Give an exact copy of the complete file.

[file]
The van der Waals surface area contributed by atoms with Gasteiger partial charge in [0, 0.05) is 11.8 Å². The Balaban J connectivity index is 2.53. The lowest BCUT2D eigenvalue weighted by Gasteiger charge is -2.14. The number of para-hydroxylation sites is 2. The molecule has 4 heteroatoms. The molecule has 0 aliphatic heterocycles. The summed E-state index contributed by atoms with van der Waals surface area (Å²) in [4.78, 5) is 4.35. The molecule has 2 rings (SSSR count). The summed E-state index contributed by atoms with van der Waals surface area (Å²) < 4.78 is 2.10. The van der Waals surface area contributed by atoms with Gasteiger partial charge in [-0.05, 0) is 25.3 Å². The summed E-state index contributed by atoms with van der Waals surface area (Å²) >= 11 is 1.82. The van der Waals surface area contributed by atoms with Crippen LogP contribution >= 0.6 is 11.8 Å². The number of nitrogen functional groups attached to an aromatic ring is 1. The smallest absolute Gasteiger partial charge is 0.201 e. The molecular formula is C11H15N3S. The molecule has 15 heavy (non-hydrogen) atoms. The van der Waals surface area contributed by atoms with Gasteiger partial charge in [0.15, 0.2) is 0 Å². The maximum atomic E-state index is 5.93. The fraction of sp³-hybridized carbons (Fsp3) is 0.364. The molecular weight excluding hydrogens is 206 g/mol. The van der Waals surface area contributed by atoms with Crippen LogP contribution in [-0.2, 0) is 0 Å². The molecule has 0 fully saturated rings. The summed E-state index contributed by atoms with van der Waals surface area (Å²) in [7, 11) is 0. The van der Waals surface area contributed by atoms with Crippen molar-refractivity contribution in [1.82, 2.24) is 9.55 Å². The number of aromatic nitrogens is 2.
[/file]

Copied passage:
The van der Waals surface area contributed by atoms with Gasteiger partial charge in [0, 0.05) is 11.8 Å². The Balaban J connectivity index is 2.53. The lowest BCUT2D eigenvalue weighted by Gasteiger charge is -2.14. The number of para-hydroxylation sites is 2. The molecule has 4 heteroatoms. The molecule has 0 aliphatic heterocycles. The summed E-state index contributed by atoms with van der Waals surface area (Å²) in [4.78, 5) is 4.35. The molecule has 2 rings (SSSR count). The summed E-state index contributed by atoms with van der Waals surface area (Å²) < 4.78 is 2.10. The van der Waals surface area contributed by atoms with Gasteiger partial charge in [-0.05, 0) is 25.3 Å². The summed E-state index contributed by atoms with van der Waals surface area (Å²) >= 11 is 1.82. The van der Waals surface area contributed by atoms with Crippen LogP contribution >= 0.6 is 11.8 Å². The number of nitrogen functional groups attached to an aromatic ring is 1. The smallest absolute Gasteiger partial charge is 0.201 e. The molecular formula is C11H15N3S. The molecule has 15 heavy (non-hydrogen) atoms. The van der Waals surface area contributed by atoms with Gasteiger partial charge in [0.15, 0.2) is 0 Å². The maximum atomic E-state index is 5.93. The fraction of sp³-hybridized carbons (Fsp3) is 0.364. The molecular weight excluding hydrogens is 206 g/mol. The van der Waals surface area contributed by atoms with Crippen LogP contribution in [-0.2, 0) is 0 Å². The molecule has 0 fully saturated rings. The summed E-state index contributed by atoms with van der Waals surface area (Å²) in [7, 11) is 0. The van der Waals surface area contributed by atoms with Crippen molar-refractivity contribution in [1.82, 2.24) is 9.55 Å². The number of aromatic nitrogens is 2.